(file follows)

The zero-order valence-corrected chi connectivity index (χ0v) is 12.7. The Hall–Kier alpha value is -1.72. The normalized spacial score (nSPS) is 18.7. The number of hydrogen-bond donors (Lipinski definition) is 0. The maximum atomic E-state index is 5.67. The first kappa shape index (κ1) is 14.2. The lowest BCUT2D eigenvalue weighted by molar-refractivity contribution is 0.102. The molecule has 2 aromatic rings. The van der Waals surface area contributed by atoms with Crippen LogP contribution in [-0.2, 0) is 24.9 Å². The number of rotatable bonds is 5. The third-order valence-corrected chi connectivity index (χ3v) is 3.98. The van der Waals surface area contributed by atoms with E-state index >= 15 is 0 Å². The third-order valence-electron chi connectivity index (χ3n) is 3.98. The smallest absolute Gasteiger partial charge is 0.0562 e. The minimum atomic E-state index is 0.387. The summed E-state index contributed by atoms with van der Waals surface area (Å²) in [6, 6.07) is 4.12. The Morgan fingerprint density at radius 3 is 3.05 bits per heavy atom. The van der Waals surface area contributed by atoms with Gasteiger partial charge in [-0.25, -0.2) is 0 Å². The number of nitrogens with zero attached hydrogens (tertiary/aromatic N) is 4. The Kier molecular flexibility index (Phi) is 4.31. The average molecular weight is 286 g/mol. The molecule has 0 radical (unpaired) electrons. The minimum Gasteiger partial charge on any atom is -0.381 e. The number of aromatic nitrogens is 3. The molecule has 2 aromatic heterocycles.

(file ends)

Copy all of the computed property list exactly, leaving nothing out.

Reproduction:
The zero-order valence-corrected chi connectivity index (χ0v) is 12.7. The Hall–Kier alpha value is -1.72. The normalized spacial score (nSPS) is 18.7. The number of hydrogen-bond donors (Lipinski definition) is 0. The maximum atomic E-state index is 5.67. The first kappa shape index (κ1) is 14.2. The lowest BCUT2D eigenvalue weighted by molar-refractivity contribution is 0.102. The molecule has 2 aromatic rings. The van der Waals surface area contributed by atoms with Crippen LogP contribution in [-0.2, 0) is 24.9 Å². The number of rotatable bonds is 5. The third-order valence-corrected chi connectivity index (χ3v) is 3.98. The van der Waals surface area contributed by atoms with E-state index >= 15 is 0 Å². The third-order valence-electron chi connectivity index (χ3n) is 3.98. The smallest absolute Gasteiger partial charge is 0.0562 e. The minimum atomic E-state index is 0.387. The summed E-state index contributed by atoms with van der Waals surface area (Å²) in [6, 6.07) is 4.12. The Morgan fingerprint density at radius 3 is 3.05 bits per heavy atom. The van der Waals surface area contributed by atoms with Gasteiger partial charge in [-0.25, -0.2) is 0 Å². The number of nitrogens with zero attached hydrogens (tertiary/aromatic N) is 4. The Kier molecular flexibility index (Phi) is 4.31. The average molecular weight is 286 g/mol. The molecule has 0 radical (unpaired) electrons. The minimum Gasteiger partial charge on any atom is -0.381 e. The number of aromatic nitrogens is 3. The molecule has 2 aromatic heterocycles.